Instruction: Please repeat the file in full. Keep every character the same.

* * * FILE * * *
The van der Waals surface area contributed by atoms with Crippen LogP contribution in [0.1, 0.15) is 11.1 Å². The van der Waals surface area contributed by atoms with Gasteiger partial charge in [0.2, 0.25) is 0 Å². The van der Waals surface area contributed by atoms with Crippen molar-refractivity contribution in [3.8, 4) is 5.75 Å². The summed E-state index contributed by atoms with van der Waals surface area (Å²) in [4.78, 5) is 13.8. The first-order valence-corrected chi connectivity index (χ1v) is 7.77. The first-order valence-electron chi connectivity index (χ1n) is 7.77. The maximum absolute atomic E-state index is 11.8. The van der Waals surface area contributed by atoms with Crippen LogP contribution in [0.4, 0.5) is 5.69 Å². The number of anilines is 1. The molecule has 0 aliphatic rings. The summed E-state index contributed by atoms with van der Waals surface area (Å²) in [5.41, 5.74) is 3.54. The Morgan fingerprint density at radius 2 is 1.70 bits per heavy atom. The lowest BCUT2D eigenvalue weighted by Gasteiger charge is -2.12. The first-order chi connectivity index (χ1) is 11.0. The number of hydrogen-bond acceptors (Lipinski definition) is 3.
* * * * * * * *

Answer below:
The van der Waals surface area contributed by atoms with Crippen LogP contribution in [0.1, 0.15) is 11.1 Å². The van der Waals surface area contributed by atoms with Gasteiger partial charge in [0.2, 0.25) is 0 Å². The van der Waals surface area contributed by atoms with Crippen molar-refractivity contribution in [3.8, 4) is 5.75 Å². The summed E-state index contributed by atoms with van der Waals surface area (Å²) in [4.78, 5) is 13.8. The first-order valence-corrected chi connectivity index (χ1v) is 7.77. The first-order valence-electron chi connectivity index (χ1n) is 7.77. The maximum absolute atomic E-state index is 11.8. The van der Waals surface area contributed by atoms with Crippen LogP contribution in [0.4, 0.5) is 5.69 Å². The number of anilines is 1. The molecule has 0 aliphatic rings. The summed E-state index contributed by atoms with van der Waals surface area (Å²) in [5.41, 5.74) is 3.54. The Morgan fingerprint density at radius 2 is 1.70 bits per heavy atom. The lowest BCUT2D eigenvalue weighted by Gasteiger charge is -2.12. The first-order chi connectivity index (χ1) is 11.0. The number of hydrogen-bond acceptors (Lipinski definition) is 3.